Old but new ONline Dive Magazine


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Our duty as a dive center is to keep you informed about diving. This blog is our way of sending up to date material that is at your fingertips so that you dont have to search for it. WE try, selfishly, to give you news about the Mexican Caribbean, cenotes and cave diving. No one said we were perfect, but that is our intent.

Many months ago, we came across a super interesting online dive mag called Xray www.xray-mag.com which has some interesting flora and fauna information, dive gear reviews and travel reviews. In their 15th edition, the Mayan Riviera, that is us!, was featured. http://x-ray-mag.com/X-Ray_Magazine_Issue_16 yes it says issue 16 on the link but it really, technically is Edition 15….

This is an article on the cenotes or as some refer to them, caverns, which we are famous for in the area. The pictures are super, the information great and it will give you a nice overview of the cavern and cave diving experience.

Now I dont know if you all know, but our very own Hotel Tropical CasaBlanca has an onsite cave and a small exposed area where there are turtles and fish. The turtles annually lay eggs, this year we have seen over 7 eggs layed in the sand by the cenote and last year we gave birth to three baby turtles. So it is alive and well and a great addition to your experience and understanding of this unique area.

For those who dont know what a cenote/cavern is….let us unlighten you as it is one of the main diving reasons our divers come to visit! Lets put aside for a moment, that we dive in an ocean that has visiblity of 30meters , that the average watertemperature is 80F28C, that there are numerous fish, turtles and corals, and that we dive on the second largest barrier reef in the world…the attraction to the area besides all of this (how could there be more) is the caverns.

We call the caverns ‘cenotes’, and this really confuses people. So let us define really what we are talking about without getting into too much detail, or suffice a book written on this blog. Cenote is the spanish transation from the Mayan word D’znot, both meaning sacred waters. The english translation for the cenotes is cavern, a technical word that describes the actual geology of these areas. A cavern has an opening and maintains a visible source of light once a person enters. It is an overhead environment which means that there is not direct exit to the surface of the earth, and in diving terms, no direct exit to the surface.

A cave is a place where the entering person does not maintain a source of light, has an overhead environment and can have portions where only person can pass through the area at a time…not always but in some instances. This is called a restriction. A cavern allows in all areas the passage of two people together, there fore adding another dimension into its definition.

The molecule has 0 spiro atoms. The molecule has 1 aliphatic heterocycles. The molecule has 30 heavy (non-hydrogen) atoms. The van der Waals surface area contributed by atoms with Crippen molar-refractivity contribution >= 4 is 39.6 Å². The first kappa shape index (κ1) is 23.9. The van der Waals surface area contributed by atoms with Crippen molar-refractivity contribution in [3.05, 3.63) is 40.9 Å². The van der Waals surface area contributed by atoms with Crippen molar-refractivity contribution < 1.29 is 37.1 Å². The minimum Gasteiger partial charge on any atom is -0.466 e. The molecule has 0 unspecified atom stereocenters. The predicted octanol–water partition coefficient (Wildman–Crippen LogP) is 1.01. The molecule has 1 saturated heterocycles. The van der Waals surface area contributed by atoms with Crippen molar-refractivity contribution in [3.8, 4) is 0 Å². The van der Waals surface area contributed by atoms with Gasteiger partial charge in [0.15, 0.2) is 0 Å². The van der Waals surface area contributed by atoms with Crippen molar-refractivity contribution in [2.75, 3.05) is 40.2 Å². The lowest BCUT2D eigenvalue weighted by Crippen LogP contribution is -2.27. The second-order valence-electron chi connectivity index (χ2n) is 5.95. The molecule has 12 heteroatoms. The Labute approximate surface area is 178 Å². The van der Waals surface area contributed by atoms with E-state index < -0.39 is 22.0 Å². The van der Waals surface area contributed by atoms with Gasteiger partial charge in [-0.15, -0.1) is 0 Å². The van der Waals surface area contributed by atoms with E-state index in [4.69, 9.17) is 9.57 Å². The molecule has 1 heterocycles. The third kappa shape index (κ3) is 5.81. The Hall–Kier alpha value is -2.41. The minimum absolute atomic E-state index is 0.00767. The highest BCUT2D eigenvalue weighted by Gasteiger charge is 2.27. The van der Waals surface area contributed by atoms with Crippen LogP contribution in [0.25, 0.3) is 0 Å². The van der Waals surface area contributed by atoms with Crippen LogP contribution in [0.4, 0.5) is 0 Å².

Everywhere in the world has dry and wet caverns and caves, the difference for us is that we have submersed caverns that can be explored with open water recreational divers in a safe and standardized way. In other international locations, only submerged caves exist making the excursion only safe for certified Cave divers, a technical certification that takes over 8 days and requires that the student have a minimum of rescue diver and over 60 dives.

So how are Mexican caverns safe for recreational open water divers and international caves not? A cavern means that there is a source of light, or in our case an exit no more than 55meters from any point in the dive. The caverns in the area, and not all can be explored by recreational divers as they do not satisfy this standard for save cavern diving, do have this naturally, as there are natural openings in the caverns that allow us to keep within a site of light….The porousness of the limestone in this area, enables the standards of cavern diving to be met….this does not exist anywhere else internationally…no where else. The standards also state that recreational divers have to be escorted by a certified cave diver who is your guide, and there are equipment and air standards that must be followed. This makes for safe cavern diving, and guides in the area follow these rules, including the property owners of the cenotes. The self regulation system of the public cenotes is incredible, including our ‘do not touch’ regulation in the caverns. Allof these ingredients make for a super great and safe diving experience that we can safely say is not had anywhere else in the world.

So this is one feature of diving in the Mayan Riviera. Cenotes, caverns and for those technically certified, cave diving. It is unique, exceptional, exisite and most of all beautiful. It is what sets us apart from other diving locations, not to mention the fact that we are great at what we do, love what we do, and love the ocean as well as the cenotes. But we will let you be the judge of that when you visit. The semi book on cavern diving is now done…hope you enjoyed and hope we clarified something for you. Further questions, if you have any can posted as comments on the blog as everyone can learn from the questions of others.

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